It’s been 24 years since that fateful day
You were scooped up and taken away
And there you would stay
I still hear the music you played!
As if it was just the other day
Your light shined bright
With all its might
And the music made us dance into the night
It filled us up with delight!
Love to you!
—Fan poetry recently left at the tomb of Randy Rhoads
As famed urban interment grounds go, Paris may have its Père Lachaise. But San Bernardino has Mountain View Cemetery.
Like most memorial parks, both have lush acres of well-manicured green grass and gardens pockmarked with concrete and marble monuments to the dead. But both aren’t renowned simply because of this alone—it’s because of who’s buried in them. At Père Lachaise, there’s Oscar Wilde, Edith Piaf, Alice B. Toklas, Marcel Proust, Sarah Bernhardt, Maria Callas, Frédéric Chopin, and, most famously, the much-graffitied final resting place of Jim Morrison. The celebs are a bit more B-grade at Mountain View—Wild West figurehead James Earp, actress Sunny Sue Johnson (she was in Flashdance), Indy car driver Swede Savage.
There’s one particular tomb in Mountain View that gets more attention than any other. It lures people from all around the globe, who pay tribute to its occupant by leaving behind lipstick-stained kisses on its sculpted marble base, full bottles of Jack Daniels in its vestibule, lighted memorial candles and tear-stained miss-you notes. And condoms—used ones, from amorous couples who’ve somehow gotten away with having sex on the concrete slab directly in front of the crypt.
Such is the eternal drawing power of Randy Rhoads.
Monday will mark the 25th anniversary of Rhoads’ death in a Florida plane crash, an accident that occurred when the young guitar phenom was playing lead in the touring band for Ozzy Osbourne, with whom his legacy is most closely linked. Rhoads’ riffs on Ozzy songs like “Crazy Train,” “Mr. Crowley” and “Flying High Again,” and his session work on the Blizzard of Ozz and Diary of a Madman albums, influenced an entire generation of headbangers, even though Rhoads was really more of a classical music guy. What floored everyone a quarter-century ago was how he applied those classical techniques to heavy metal—in a genre often derided by rock snobs with a universe of synonyms for “stupid,” here was a guy whose speedy, fretboard-burning talents were so obvious and overwhelming, it had to be seen—and heard—to be believed.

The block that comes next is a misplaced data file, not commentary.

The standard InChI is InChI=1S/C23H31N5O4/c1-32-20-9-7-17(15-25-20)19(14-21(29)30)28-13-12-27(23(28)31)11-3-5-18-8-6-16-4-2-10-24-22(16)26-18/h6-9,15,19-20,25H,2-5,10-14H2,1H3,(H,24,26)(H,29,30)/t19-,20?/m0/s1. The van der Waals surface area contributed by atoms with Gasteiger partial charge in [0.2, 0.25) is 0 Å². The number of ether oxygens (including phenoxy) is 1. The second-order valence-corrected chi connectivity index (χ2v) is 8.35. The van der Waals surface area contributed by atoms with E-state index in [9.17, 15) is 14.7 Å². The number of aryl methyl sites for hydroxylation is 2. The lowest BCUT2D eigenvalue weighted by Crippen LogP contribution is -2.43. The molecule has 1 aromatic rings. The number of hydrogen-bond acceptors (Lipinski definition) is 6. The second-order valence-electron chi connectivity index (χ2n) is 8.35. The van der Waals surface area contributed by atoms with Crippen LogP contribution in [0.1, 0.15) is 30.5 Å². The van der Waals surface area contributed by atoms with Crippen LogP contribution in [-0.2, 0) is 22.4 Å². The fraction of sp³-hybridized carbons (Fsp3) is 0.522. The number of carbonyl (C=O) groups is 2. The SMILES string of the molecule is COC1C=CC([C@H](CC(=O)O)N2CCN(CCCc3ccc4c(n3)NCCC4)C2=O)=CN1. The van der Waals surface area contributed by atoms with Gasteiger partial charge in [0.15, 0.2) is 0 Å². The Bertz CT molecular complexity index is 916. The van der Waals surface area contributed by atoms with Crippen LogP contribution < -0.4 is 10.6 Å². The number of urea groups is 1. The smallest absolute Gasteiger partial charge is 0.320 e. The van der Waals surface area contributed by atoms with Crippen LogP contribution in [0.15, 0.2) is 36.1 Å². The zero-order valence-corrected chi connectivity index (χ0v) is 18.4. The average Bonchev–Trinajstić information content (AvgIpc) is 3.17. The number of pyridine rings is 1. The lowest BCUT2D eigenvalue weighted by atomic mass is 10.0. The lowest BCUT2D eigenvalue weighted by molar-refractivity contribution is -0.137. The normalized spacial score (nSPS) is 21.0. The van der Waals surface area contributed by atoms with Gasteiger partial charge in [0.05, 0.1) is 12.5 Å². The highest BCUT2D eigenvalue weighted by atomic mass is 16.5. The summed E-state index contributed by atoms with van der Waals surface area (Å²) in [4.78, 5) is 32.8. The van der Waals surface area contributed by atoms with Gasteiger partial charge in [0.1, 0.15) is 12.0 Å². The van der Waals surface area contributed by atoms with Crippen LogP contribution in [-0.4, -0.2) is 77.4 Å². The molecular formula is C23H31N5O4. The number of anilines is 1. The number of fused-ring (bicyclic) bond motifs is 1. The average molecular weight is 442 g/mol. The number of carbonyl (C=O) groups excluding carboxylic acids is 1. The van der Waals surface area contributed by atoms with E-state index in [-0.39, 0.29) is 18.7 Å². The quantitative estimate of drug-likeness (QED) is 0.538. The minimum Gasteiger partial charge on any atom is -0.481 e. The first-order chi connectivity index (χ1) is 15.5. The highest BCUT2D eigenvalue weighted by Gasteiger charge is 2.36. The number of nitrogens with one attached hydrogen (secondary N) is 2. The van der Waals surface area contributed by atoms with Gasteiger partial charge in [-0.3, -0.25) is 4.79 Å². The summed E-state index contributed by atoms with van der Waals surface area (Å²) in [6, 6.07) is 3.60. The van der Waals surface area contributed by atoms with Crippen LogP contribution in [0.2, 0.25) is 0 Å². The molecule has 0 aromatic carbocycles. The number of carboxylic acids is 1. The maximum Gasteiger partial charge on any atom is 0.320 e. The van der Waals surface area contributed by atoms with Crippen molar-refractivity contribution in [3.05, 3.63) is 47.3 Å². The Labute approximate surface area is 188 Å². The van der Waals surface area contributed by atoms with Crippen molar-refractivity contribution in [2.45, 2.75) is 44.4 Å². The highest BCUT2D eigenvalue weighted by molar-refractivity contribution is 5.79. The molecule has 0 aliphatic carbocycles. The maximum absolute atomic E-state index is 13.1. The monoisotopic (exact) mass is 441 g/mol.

Born in Santa Monica and raised in the San Fernando Valley, Rhoads was close to his grandparents, who lived in San Bernardino, which is why he’s interred at Mountain View. And on Monday, upwards of 1,000 people—some from Europe, Asia and South America—are expected to descend upon the cemetery.
“I’ve met thousands of people who’ve visited his memorial,” says Rhoads’ boyhood friend and former Quiet Riot band mate Kelly Garni. (Rhodes was in Quiet Riot before their early-‘80s slew of hit pop-metal singles.) “It still amazes me how his popularity continues to grow.” Garni visits the Rhoads mausoleum at least once a year from his home in Henderson, Nevada.
An average of 200 people gather at the site every March 19. (Rhoads would have turned 50 last December 6.) According to cemetery head groundskeeper Lorrie Lowman, Rhoads’ grave is by far the most visited.
“I’d never heard of him when he was alive, but I know who he is now. Sometimes I think he’s as popular as Elvis Presley. Young couples come here from around the world just to sneak in and make love at his grave. We have to dispose of a lot of condoms,” explains Lowman, who’s worked at Mountain View for 20 years. “For as popular as he is, I’m surprised that there isn’t one of those Behind the Music biographies on him. From what I’ve learned, he sure deserves a lot more.”
Lowman says she cares less about Ozzy Osbourne—however, some of her caretakers have seen him at the cemetery. According to 29-year employee Robert Hatt, Osbourne has been a regular visitor at the Rhoads tomb, yet strives not to be noticed. “We talked years ago, but since, when Mr. Osbourne visits, I just nod or wave. I never approach him. He’ll sneak in for a couple of minutes, usually in a plain-looking rental car. As far as I can tell, he’s by himself and is very serious. You can tell he doesn’t want to attract attention. He’s for real,” says Hatt. His co-workers say they’ve spotted him around the time of Ozzfest, staged annually up the 215 at Hyundai Pavilion.
The Rhoads crypt has also become a hotbed of overzealous fans pilfering their own souvenirs. Brass nameplates and a decorative metal guitar illustration have vanished over the years. Heavy cement benches were also purloined, which caused the Rhoads family to install iron gating in front of the monument’s vestibule, says Lowman.
“We perform a lot of extra maintenance around the Rhoads grave site—it’s just part of our job. He has earned our respect, even though we never knew him.”
Lowman says that along with condoms, some visitors have left Bibles filled with marijuana, along with an abundance of beer and liquor bottles, thousands of guitar picks, and a moderate amount of money. When informed that the 25th anniversary of Rhoads’ death is expected to draw massive crowds to Mountain View, Lowman blurts “Oh shit.”
But she adds that her cemetery is more than willing to accommodate them. “We don’t even think about it. We’ll set up tables and electrical outlets and anything else for a Rhoads tribute.”